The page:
During the drinks after the talk, Donna took me to see a piece by Patricia Piccinini which I had overlooked (I’d seen Piccinini’s other hyper real exhibit of a man holding a blob fish and, approaching it from behind I thought, ‘Geez that man must be pretty tired holding that thing all day,’ and then realised it wasn’t real). The exhibit, encased in a glass box, was of a newborn baby curled up, asleep, surrounded by three or four green frogs. The baby was so lifelike that my response was instinctive and visceral: I pressed a hand to my chest, suppressing an impulse to pick the child up and cradle it. For all the cultural hardwiring of Darwin’s survival of the fittest, we are really not so different from animals: we fight when threatened (as happened to me when attacked in London: I became, for a few seconds, an animal completely evicted of reason, being instead motivated by adrenalin and nothing else), and we nurture and look out for our own (although our esteemed Premier might not).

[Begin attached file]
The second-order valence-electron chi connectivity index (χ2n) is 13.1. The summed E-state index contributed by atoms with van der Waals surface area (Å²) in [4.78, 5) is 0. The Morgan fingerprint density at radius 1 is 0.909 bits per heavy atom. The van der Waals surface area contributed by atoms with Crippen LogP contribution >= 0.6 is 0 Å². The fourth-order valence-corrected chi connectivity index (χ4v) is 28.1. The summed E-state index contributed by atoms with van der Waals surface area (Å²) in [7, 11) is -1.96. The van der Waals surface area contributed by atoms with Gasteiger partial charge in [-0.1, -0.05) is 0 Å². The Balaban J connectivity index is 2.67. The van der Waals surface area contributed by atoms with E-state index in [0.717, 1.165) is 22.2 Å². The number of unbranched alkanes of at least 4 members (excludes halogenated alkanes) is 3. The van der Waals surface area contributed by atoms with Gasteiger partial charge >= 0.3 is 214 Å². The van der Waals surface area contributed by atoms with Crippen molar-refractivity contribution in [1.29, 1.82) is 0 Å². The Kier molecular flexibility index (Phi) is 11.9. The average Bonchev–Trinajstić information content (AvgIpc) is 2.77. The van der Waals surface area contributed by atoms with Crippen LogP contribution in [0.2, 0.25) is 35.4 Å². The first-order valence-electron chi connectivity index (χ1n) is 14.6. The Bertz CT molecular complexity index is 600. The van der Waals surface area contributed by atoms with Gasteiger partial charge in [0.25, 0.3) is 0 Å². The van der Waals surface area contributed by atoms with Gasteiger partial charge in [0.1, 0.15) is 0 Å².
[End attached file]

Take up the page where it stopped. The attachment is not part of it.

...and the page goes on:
Pierre continually lost the fights against the tabby, and I was so upset that I retrieved my plant spray bottle from the cupboard, changed the nozzle from misty diffuser to thin and hard, and sprayed the feral cat whenever he came close, which sort of worked. Pierre is now he is very happily keeping his owners warm in the bitter Melbourne winter, but it took a while to stop hoping that he would appear at the gauze door as I wrote, miaowing insistently for entry.